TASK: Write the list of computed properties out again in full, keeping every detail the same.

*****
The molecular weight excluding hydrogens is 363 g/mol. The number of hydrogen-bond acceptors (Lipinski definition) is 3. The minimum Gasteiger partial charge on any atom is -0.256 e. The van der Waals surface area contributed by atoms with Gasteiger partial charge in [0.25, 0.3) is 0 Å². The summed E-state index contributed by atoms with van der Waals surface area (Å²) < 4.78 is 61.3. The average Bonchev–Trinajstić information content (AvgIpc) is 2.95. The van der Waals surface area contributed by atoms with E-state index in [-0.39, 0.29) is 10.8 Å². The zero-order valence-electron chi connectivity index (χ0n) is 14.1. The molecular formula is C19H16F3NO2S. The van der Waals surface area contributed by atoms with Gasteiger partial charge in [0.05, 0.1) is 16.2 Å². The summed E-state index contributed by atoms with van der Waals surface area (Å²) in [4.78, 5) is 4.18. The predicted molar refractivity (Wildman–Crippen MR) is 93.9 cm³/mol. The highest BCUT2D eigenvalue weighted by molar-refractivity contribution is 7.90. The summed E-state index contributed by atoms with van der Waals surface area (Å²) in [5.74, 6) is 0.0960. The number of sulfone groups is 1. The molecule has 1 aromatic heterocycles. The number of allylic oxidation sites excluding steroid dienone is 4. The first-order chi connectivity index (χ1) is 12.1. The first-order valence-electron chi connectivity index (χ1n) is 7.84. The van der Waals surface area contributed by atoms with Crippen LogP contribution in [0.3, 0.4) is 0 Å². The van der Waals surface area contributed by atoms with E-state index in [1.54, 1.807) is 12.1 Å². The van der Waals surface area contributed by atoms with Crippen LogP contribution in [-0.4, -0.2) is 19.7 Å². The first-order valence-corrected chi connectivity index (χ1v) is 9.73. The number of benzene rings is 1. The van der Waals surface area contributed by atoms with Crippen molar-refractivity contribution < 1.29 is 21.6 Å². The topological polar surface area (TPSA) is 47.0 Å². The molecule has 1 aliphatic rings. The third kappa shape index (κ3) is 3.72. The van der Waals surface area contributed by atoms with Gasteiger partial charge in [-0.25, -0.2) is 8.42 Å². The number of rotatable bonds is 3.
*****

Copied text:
The molecular weight excluding hydrogens is 363 g/mol. The number of hydrogen-bond acceptors (Lipinski definition) is 3. The minimum Gasteiger partial charge on any atom is -0.256 e. The van der Waals surface area contributed by atoms with Gasteiger partial charge in [0.25, 0.3) is 0 Å². The summed E-state index contributed by atoms with van der Waals surface area (Å²) < 4.78 is 61.3. The average Bonchev–Trinajstić information content (AvgIpc) is 2.95. The van der Waals surface area contributed by atoms with E-state index in [-0.39, 0.29) is 10.8 Å². The zero-order valence-electron chi connectivity index (χ0n) is 14.1. The molecular formula is C19H16F3NO2S. The van der Waals surface area contributed by atoms with Gasteiger partial charge in [0.05, 0.1) is 16.2 Å². The summed E-state index contributed by atoms with van der Waals surface area (Å²) in [4.78, 5) is 4.18. The predicted molar refractivity (Wildman–Crippen MR) is 93.9 cm³/mol. The highest BCUT2D eigenvalue weighted by molar-refractivity contribution is 7.90. The summed E-state index contributed by atoms with van der Waals surface area (Å²) in [5.74, 6) is 0.0960. The number of sulfone groups is 1. The molecule has 1 aromatic heterocycles. The number of allylic oxidation sites excluding steroid dienone is 4. The first-order chi connectivity index (χ1) is 12.1. The first-order valence-electron chi connectivity index (χ1n) is 7.84. The van der Waals surface area contributed by atoms with Crippen LogP contribution in [0.3, 0.4) is 0 Å². The van der Waals surface area contributed by atoms with E-state index in [1.54, 1.807) is 12.1 Å². The van der Waals surface area contributed by atoms with Crippen LogP contribution in [-0.4, -0.2) is 19.7 Å². The first-order valence-corrected chi connectivity index (χ1v) is 9.73. The number of benzene rings is 1. The van der Waals surface area contributed by atoms with Crippen molar-refractivity contribution < 1.29 is 21.6 Å². The topological polar surface area (TPSA) is 47.0 Å². The molecule has 1 aliphatic rings. The third kappa shape index (κ3) is 3.72. The van der Waals surface area contributed by atoms with Gasteiger partial charge in [-0.25, -0.2) is 8.42 Å². The number of rotatable bonds is 3.